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This week, Denny Burk wrote an excellent response to a Christianity Today essay by Esau McCaulley. Granted McCaulley threw Burk a fat, slow softball. The CT essay was a tendentious bit of vilification of those who oppose the infiltration of Critical Race Theory into the church. This from McCaulley stood out in that regard:

These sick parts of the body of Christ told us to “just preach the gospel.” There are very few things more harmful for Christian cooperation than the weaponization of the gospel against Black and brown cries for justice.

Trust that Burk was more restrained in his response that I could be. I heartily recommend reading it all. I do want to note one passage. Burk writes that the dangers of Critical Race Theory in church and society affect…

The People in the Pews. Ordinary Christians are the ones struggling most acutely with fallout from CRT. Anyone who has spent any amount of time in pastoral ministry understands that they are ministering to people who have workplaces or schools that are force-feeding them this ideology. Their day-to-day experience involves HR departments mandating “woke” propaganda sessions disguised as “diversity” or “racial sensitivity” training. Many of our people are trying to figure out how to be faithful to Christ in a work environment that seems to be hostile to their faith.

I am a pastor, and dear congregants in my own church are coming to me with these stories and asking for help. I have asked in the past for permission to write about their stories while keeping their identities anonymous, but they do not feel it is safe even to share anonymously because of the possibility of their being found out. These people aren’t racists. They are just trying to figure out how to be faithful to Christ without losing their jobs. Some of them are coming to the sad realization that they may at some point have to choose between keeping their job and following Christ. These brothers and sisters need their pastors not to ignore this ideology, but to help them understand what it is, where the dangers are, and how to avoid them.

Now imagine – and, sadly, probably some readers have not just imagined it but have experienced it – that such a person struggling to deal with the effects of CRT in the workplace, struggling in trying to educate well their children instead of allowing them to be indoctrinated, or who are just disgusted with how wokeness is being used to divide and oppress, imagine such a person coming into church for refuge and support only to find church leaders also pushing CRT and other wokeness.

Such a normal person is likely to walk out, and for good reason, never to return. I have been told stories by such people who thankfully have not given up on the church as a whole, but refuse to endure a woke church. And why should they? Church should be a place where the pure Gospel is preached not mixed with false secular ideological gospels. Church should be a place where people are refreshed and strengthened to live in a society assailed by false and oppressive gospels, not be another promoter of those false and oppressive gospels.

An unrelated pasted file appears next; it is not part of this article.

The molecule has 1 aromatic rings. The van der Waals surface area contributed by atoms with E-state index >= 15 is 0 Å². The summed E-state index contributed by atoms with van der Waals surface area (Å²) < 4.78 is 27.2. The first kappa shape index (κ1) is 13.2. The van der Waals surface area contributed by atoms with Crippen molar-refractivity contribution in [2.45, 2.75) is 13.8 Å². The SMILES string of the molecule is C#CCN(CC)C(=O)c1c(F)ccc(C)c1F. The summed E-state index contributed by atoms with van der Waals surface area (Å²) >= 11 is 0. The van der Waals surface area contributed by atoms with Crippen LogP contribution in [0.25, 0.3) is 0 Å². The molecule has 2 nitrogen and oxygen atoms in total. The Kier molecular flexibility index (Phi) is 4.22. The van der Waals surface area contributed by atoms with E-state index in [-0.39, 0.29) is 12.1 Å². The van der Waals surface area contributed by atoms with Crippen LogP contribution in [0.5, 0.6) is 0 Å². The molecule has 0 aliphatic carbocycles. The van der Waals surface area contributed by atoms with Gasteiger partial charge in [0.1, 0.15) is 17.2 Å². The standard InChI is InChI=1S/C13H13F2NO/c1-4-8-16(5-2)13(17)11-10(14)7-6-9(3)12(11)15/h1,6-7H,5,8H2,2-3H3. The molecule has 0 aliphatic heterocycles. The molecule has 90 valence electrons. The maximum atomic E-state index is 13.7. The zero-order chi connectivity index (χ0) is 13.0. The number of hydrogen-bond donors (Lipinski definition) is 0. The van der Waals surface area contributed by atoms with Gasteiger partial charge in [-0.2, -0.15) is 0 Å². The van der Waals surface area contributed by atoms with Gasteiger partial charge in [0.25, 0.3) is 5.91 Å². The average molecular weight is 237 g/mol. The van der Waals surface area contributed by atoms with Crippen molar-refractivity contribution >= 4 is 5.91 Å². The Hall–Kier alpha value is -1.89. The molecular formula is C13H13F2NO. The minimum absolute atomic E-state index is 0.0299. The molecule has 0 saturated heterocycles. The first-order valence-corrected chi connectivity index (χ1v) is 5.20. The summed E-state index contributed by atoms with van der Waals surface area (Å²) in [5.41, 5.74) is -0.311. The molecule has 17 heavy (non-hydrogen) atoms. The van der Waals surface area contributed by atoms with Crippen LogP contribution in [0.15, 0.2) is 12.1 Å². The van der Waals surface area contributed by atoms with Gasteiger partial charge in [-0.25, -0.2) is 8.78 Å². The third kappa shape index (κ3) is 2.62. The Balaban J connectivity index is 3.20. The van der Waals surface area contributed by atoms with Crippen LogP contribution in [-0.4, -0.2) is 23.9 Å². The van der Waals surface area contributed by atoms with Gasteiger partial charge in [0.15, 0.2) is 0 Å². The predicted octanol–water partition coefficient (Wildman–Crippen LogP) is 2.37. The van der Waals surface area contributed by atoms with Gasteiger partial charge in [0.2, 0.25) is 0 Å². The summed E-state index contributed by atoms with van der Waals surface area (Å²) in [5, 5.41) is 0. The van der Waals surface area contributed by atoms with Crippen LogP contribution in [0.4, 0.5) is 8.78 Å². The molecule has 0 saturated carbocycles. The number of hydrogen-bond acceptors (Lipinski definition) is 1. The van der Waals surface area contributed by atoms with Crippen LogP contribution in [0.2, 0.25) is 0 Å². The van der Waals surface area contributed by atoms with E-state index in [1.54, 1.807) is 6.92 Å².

Church leaders who think they are being “winsome” by being woke may mean well, but are only fooling themselves. They are being losesome (if I may make up a word). They are losing their faithfulness to the Tradition rather than to trendiness, losing their saltiness, and losing their ability to minister to people assailed by wokeness. And, yes, they are losing those people.

Now they may attract for a time that exotic species, the woke Christian or seeker – and when it is the real Christ such are seeking, we do not want to discourage them in so doing. But when wokeness is no longer cool – and it is already becoming more and more a joke and a byword – what will a woke church do then? Sooner or later, likely sooner, a Church of What’s Happening Now will become a rather silly has-been. Remember the “Emerging Church”?

Anglicans already know that being based on the first five centuries of the church is to be preferred over being based on the last five minutes of society. Or at least they should know that.

Sadly, the Church of England appears to be learning this the hard way, if they will ever learn. The Civitas report Rotting from the Head: Radical progressive activism and the Church of England documents in withering detail how most of the institutional Church of England is giving itself over to progressive ideologies. Towards the end, the writers warn:

The problem … is that the closer the Church is to these momentary issues and campaigns, the more likely it is to rise and fall – as such campaigns inevitably do. It is then left in the awkward position of being forced to defend those who are only temporarily interested in supporting it with just a personal interest in faith – and treating as enemies those who still cherish it. These people may appear at first sight to be ‘white, male and stale’, but they are usually the very people who donate and give up their time the most for their church to flourish. By associating itself with these knee-jerk protests or campaigns – which are always short lived – the Church risks being kicked out of the lives of people it relies on the most.

In the end, becoming a woke church or some other society driven Church of What’s Happening Now is not winsome, but instead is asking to lose those most attracted and wedded to Christ rather than to the ideological fashions of the world. Those striving to prevent their churches from going down such losing paths should be aided and supported not vilified or demeaned.

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